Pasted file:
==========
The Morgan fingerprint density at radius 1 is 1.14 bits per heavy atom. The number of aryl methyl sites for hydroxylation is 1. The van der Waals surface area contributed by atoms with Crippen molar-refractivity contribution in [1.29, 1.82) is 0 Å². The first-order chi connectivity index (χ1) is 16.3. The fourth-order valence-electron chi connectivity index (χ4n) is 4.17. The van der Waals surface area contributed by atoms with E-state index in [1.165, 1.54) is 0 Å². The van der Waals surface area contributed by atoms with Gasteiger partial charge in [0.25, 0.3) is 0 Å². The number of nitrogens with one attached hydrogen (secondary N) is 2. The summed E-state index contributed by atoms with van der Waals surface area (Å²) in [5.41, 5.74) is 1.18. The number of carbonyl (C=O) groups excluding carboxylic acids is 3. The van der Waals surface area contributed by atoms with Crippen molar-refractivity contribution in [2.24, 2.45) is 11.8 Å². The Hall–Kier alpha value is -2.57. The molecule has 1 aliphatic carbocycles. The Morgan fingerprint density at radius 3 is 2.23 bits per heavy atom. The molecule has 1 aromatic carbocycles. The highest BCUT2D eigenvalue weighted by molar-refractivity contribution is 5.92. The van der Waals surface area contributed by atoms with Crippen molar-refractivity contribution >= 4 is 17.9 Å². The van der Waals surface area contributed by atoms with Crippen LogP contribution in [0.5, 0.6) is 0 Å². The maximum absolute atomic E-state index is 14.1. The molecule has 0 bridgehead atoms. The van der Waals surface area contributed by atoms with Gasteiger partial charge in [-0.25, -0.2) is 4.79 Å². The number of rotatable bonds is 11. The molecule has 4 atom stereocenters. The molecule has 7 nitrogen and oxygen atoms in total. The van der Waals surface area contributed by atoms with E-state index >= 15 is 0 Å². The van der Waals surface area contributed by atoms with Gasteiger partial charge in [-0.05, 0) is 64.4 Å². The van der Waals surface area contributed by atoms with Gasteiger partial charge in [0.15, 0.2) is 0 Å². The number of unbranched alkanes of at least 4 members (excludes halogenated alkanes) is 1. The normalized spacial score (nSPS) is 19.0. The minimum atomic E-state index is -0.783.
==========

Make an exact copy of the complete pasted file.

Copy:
The Morgan fingerprint density at radius 1 is 1.14 bits per heavy atom. The number of aryl methyl sites for hydroxylation is 1. The van der Waals surface area contributed by atoms with Crippen molar-refractivity contribution in [1.29, 1.82) is 0 Å². The first-order chi connectivity index (χ1) is 16.3. The fourth-order valence-electron chi connectivity index (χ4n) is 4.17. The van der Waals surface area contributed by atoms with E-state index in [1.165, 1.54) is 0 Å². The van der Waals surface area contributed by atoms with Gasteiger partial charge in [0.25, 0.3) is 0 Å². The number of nitrogens with one attached hydrogen (secondary N) is 2. The summed E-state index contributed by atoms with van der Waals surface area (Å²) in [5.41, 5.74) is 1.18. The number of carbonyl (C=O) groups excluding carboxylic acids is 3. The van der Waals surface area contributed by atoms with Crippen molar-refractivity contribution in [2.24, 2.45) is 11.8 Å². The Hall–Kier alpha value is -2.57. The molecule has 1 aliphatic carbocycles. The Morgan fingerprint density at radius 3 is 2.23 bits per heavy atom. The molecule has 1 aromatic carbocycles. The highest BCUT2D eigenvalue weighted by molar-refractivity contribution is 5.92. The van der Waals surface area contributed by atoms with Crippen molar-refractivity contribution >= 4 is 17.9 Å². The van der Waals surface area contributed by atoms with Crippen LogP contribution in [0.5, 0.6) is 0 Å². The maximum absolute atomic E-state index is 14.1. The molecule has 0 bridgehead atoms. The van der Waals surface area contributed by atoms with Gasteiger partial charge in [-0.25, -0.2) is 4.79 Å². The number of rotatable bonds is 11. The molecule has 4 atom stereocenters. The molecule has 7 nitrogen and oxygen atoms in total. The van der Waals surface area contributed by atoms with E-state index >= 15 is 0 Å². The van der Waals surface area contributed by atoms with Gasteiger partial charge in [-0.05, 0) is 64.4 Å². The van der Waals surface area contributed by atoms with Gasteiger partial charge in [0.15, 0.2) is 0 Å². The number of unbranched alkanes of at least 4 members (excludes halogenated alkanes) is 1. The normalized spacial score (nSPS) is 19.0. The minimum atomic E-state index is -0.783.